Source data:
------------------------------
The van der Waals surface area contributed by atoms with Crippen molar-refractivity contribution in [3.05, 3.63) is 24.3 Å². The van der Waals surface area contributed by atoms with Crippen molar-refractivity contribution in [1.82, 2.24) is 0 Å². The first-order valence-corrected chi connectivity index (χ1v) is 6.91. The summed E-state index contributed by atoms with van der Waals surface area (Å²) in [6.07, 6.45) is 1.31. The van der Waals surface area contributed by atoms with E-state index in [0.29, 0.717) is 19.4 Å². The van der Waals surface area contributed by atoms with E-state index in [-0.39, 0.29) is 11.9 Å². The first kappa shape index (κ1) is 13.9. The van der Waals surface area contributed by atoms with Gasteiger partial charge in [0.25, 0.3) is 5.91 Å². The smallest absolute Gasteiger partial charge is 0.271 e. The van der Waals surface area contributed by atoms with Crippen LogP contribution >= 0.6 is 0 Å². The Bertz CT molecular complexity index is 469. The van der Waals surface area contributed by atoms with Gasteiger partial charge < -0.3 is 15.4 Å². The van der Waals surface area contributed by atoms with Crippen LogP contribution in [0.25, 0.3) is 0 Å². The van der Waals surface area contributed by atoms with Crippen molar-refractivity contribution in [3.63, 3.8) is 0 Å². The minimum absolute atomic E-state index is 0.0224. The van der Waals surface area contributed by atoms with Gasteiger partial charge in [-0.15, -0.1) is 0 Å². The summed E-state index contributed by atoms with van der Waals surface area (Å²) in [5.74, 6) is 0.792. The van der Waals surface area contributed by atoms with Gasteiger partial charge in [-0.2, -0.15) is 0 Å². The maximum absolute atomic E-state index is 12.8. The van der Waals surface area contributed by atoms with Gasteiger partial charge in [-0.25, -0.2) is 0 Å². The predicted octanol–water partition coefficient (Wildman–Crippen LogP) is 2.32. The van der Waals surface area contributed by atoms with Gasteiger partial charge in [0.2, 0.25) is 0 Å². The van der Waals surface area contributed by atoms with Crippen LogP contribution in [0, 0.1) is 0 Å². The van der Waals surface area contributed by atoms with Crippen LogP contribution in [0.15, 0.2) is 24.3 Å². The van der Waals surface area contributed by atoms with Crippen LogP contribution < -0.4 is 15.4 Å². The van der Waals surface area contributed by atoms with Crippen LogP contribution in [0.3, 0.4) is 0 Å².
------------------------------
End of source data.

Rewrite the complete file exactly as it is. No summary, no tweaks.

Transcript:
The van der Waals surface area contributed by atoms with Crippen molar-refractivity contribution in [3.05, 3.63) is 24.3 Å². The van der Waals surface area contributed by atoms with Crippen molar-refractivity contribution in [1.82, 2.24) is 0 Å². The first-order valence-corrected chi connectivity index (χ1v) is 6.91. The summed E-state index contributed by atoms with van der Waals surface area (Å²) in [6.07, 6.45) is 1.31. The van der Waals surface area contributed by atoms with E-state index in [0.29, 0.717) is 19.4 Å². The van der Waals surface area contributed by atoms with E-state index in [-0.39, 0.29) is 11.9 Å². The first kappa shape index (κ1) is 13.9. The van der Waals surface area contributed by atoms with Gasteiger partial charge in [0.25, 0.3) is 5.91 Å². The smallest absolute Gasteiger partial charge is 0.271 e. The van der Waals surface area contributed by atoms with Crippen LogP contribution >= 0.6 is 0 Å². The Bertz CT molecular complexity index is 469. The van der Waals surface area contributed by atoms with Gasteiger partial charge < -0.3 is 15.4 Å². The van der Waals surface area contributed by atoms with Crippen LogP contribution in [0.25, 0.3) is 0 Å². The van der Waals surface area contributed by atoms with Crippen molar-refractivity contribution in [3.63, 3.8) is 0 Å². The minimum absolute atomic E-state index is 0.0224. The van der Waals surface area contributed by atoms with Gasteiger partial charge in [-0.15, -0.1) is 0 Å². The summed E-state index contributed by atoms with van der Waals surface area (Å²) in [5.74, 6) is 0.792. The van der Waals surface area contributed by atoms with Gasteiger partial charge in [-0.2, -0.15) is 0 Å². The maximum absolute atomic E-state index is 12.8. The van der Waals surface area contributed by atoms with Gasteiger partial charge in [-0.25, -0.2) is 0 Å². The predicted octanol–water partition coefficient (Wildman–Crippen LogP) is 2.32. The van der Waals surface area contributed by atoms with Gasteiger partial charge in [0.2, 0.25) is 0 Å². The van der Waals surface area contributed by atoms with Crippen LogP contribution in [0, 0.1) is 0 Å². The van der Waals surface area contributed by atoms with Crippen LogP contribution in [0.15, 0.2) is 24.3 Å². The van der Waals surface area contributed by atoms with Crippen LogP contribution < -0.4 is 15.4 Å². The van der Waals surface area contributed by atoms with Crippen LogP contribution in [0.3, 0.4) is 0 Å².